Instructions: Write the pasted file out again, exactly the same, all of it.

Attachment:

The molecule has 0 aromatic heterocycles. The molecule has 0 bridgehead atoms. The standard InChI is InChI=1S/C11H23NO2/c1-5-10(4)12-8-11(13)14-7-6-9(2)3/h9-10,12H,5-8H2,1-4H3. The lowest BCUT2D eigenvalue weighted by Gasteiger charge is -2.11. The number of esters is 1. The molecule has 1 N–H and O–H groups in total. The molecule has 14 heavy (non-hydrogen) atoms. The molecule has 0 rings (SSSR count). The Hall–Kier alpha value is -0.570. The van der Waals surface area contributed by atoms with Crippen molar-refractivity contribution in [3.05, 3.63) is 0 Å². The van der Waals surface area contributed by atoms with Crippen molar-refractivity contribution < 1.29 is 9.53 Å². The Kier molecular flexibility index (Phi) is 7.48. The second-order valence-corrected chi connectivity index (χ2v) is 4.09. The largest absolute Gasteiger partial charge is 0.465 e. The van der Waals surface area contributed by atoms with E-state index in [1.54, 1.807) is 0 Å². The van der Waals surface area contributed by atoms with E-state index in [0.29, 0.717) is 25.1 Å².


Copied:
The molecule has 0 aromatic heterocycles. The molecule has 0 bridgehead atoms. The standard InChI is InChI=1S/C11H23NO2/c1-5-10(4)12-8-11(13)14-7-6-9(2)3/h9-10,12H,5-8H2,1-4H3. The lowest BCUT2D eigenvalue weighted by Gasteiger charge is -2.11. The number of esters is 1. The molecule has 1 N–H and O–H groups in total. The molecule has 14 heavy (non-hydrogen) atoms. The molecule has 0 rings (SSSR count). The Hall–Kier alpha value is -0.570. The van der Waals surface area contributed by atoms with Crippen molar-refractivity contribution in [3.05, 3.63) is 0 Å². The van der Waals surface area contributed by atoms with Crippen molar-refractivity contribution < 1.29 is 9.53 Å². The Kier molecular flexibility index (Phi) is 7.48. The second-order valence-corrected chi connectivity index (χ2v) is 4.09. The largest absolute Gasteiger partial charge is 0.465 e. The van der Waals surface area contributed by atoms with E-state index in [1.54, 1.807) is 0 Å². The van der Waals surface area contributed by atoms with E-state index in [0.29, 0.717) is 25.1 Å².